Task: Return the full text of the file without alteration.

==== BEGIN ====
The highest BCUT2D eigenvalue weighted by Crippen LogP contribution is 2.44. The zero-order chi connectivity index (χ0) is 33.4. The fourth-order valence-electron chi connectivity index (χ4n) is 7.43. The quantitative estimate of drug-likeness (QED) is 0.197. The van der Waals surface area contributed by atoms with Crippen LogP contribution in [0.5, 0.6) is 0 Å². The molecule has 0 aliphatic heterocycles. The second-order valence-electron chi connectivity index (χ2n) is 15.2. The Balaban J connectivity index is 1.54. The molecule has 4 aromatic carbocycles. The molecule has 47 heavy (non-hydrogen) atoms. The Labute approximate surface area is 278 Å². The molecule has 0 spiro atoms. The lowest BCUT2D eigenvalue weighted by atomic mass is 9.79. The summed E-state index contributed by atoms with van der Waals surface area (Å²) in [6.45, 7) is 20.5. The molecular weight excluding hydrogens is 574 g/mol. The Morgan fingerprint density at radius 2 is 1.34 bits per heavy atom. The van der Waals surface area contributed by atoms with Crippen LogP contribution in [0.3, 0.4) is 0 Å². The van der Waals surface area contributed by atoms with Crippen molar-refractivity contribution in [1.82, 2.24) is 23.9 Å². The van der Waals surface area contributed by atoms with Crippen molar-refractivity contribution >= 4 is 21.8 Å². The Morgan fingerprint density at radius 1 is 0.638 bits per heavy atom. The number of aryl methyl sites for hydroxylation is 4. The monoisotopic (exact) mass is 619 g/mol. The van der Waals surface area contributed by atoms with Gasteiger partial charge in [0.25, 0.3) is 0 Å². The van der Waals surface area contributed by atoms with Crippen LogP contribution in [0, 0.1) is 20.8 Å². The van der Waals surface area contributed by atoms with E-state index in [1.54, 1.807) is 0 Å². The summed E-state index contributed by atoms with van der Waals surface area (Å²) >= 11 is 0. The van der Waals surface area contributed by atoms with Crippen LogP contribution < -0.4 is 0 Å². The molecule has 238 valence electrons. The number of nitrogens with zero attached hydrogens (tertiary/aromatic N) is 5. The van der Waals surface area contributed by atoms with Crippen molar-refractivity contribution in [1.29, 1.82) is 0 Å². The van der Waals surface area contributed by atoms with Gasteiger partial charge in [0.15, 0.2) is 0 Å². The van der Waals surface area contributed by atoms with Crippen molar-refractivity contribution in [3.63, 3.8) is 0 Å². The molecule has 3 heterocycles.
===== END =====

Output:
The highest BCUT2D eigenvalue weighted by Crippen LogP contribution is 2.44. The zero-order chi connectivity index (χ0) is 33.4. The fourth-order valence-electron chi connectivity index (χ4n) is 7.43. The quantitative estimate of drug-likeness (QED) is 0.197. The van der Waals surface area contributed by atoms with Crippen LogP contribution in [0.5, 0.6) is 0 Å². The molecule has 0 aliphatic heterocycles. The second-order valence-electron chi connectivity index (χ2n) is 15.2. The Balaban J connectivity index is 1.54. The molecule has 4 aromatic carbocycles. The molecule has 47 heavy (non-hydrogen) atoms. The Labute approximate surface area is 278 Å². The molecule has 0 spiro atoms. The lowest BCUT2D eigenvalue weighted by atomic mass is 9.79. The summed E-state index contributed by atoms with van der Waals surface area (Å²) in [6.45, 7) is 20.5. The molecular weight excluding hydrogens is 574 g/mol. The Morgan fingerprint density at radius 2 is 1.34 bits per heavy atom. The van der Waals surface area contributed by atoms with Crippen LogP contribution in [0.3, 0.4) is 0 Å². The van der Waals surface area contributed by atoms with Crippen molar-refractivity contribution in [1.82, 2.24) is 23.9 Å². The van der Waals surface area contributed by atoms with Crippen molar-refractivity contribution >= 4 is 21.8 Å². The Morgan fingerprint density at radius 1 is 0.638 bits per heavy atom. The number of aryl methyl sites for hydroxylation is 4. The monoisotopic (exact) mass is 619 g/mol. The van der Waals surface area contributed by atoms with Gasteiger partial charge in [0.25, 0.3) is 0 Å². The van der Waals surface area contributed by atoms with Crippen LogP contribution in [0, 0.1) is 20.8 Å². The van der Waals surface area contributed by atoms with E-state index in [1.54, 1.807) is 0 Å². The summed E-state index contributed by atoms with van der Waals surface area (Å²) >= 11 is 0. The van der Waals surface area contributed by atoms with Crippen LogP contribution < -0.4 is 0 Å². The molecule has 238 valence electrons. The number of nitrogens with zero attached hydrogens (tertiary/aromatic N) is 5. The van der Waals surface area contributed by atoms with Crippen molar-refractivity contribution in [1.29, 1.82) is 0 Å². The van der Waals surface area contributed by atoms with Gasteiger partial charge in [0.15, 0.2) is 0 Å². The van der Waals surface area contributed by atoms with Crippen molar-refractivity contribution in [3.63, 3.8) is 0 Å². The molecule has 3 heterocycles.